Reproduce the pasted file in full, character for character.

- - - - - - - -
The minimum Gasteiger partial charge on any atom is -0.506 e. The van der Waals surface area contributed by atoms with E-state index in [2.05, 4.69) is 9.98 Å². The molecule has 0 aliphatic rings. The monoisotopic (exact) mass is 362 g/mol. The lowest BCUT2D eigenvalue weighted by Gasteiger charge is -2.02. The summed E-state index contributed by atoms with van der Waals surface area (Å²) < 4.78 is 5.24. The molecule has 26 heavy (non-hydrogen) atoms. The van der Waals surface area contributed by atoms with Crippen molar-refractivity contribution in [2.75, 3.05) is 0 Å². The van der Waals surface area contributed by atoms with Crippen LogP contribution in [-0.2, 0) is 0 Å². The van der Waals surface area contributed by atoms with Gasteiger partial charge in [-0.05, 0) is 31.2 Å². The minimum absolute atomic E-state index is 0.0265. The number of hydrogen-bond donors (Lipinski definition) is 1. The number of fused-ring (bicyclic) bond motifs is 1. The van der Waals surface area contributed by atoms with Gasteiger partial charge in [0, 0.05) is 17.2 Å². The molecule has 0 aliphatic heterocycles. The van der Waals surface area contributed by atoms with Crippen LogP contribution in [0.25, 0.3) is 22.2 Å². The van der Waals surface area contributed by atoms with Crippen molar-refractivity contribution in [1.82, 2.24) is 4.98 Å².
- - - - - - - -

The minimum Gasteiger partial charge on any atom is -0.506 e. The van der Waals surface area contributed by atoms with E-state index in [2.05, 4.69) is 9.98 Å². The molecule has 0 aliphatic rings. The monoisotopic (exact) mass is 362 g/mol. The lowest BCUT2D eigenvalue weighted by Gasteiger charge is -2.02. The summed E-state index contributed by atoms with van der Waals surface area (Å²) < 4.78 is 5.24. The molecule has 26 heavy (non-hydrogen) atoms. The van der Waals surface area contributed by atoms with Crippen molar-refractivity contribution in [2.75, 3.05) is 0 Å². The van der Waals surface area contributed by atoms with Crippen LogP contribution in [-0.2, 0) is 0 Å². The van der Waals surface area contributed by atoms with Gasteiger partial charge in [-0.05, 0) is 31.2 Å². The minimum absolute atomic E-state index is 0.0265. The number of hydrogen-bond donors (Lipinski definition) is 1. The number of fused-ring (bicyclic) bond motifs is 1. The van der Waals surface area contributed by atoms with Gasteiger partial charge in [0, 0.05) is 17.2 Å². The molecule has 0 aliphatic heterocycles. The van der Waals surface area contributed by atoms with Crippen LogP contribution in [0.25, 0.3) is 22.2 Å². The van der Waals surface area contributed by atoms with Crippen molar-refractivity contribution in [1.82, 2.24) is 4.98 Å².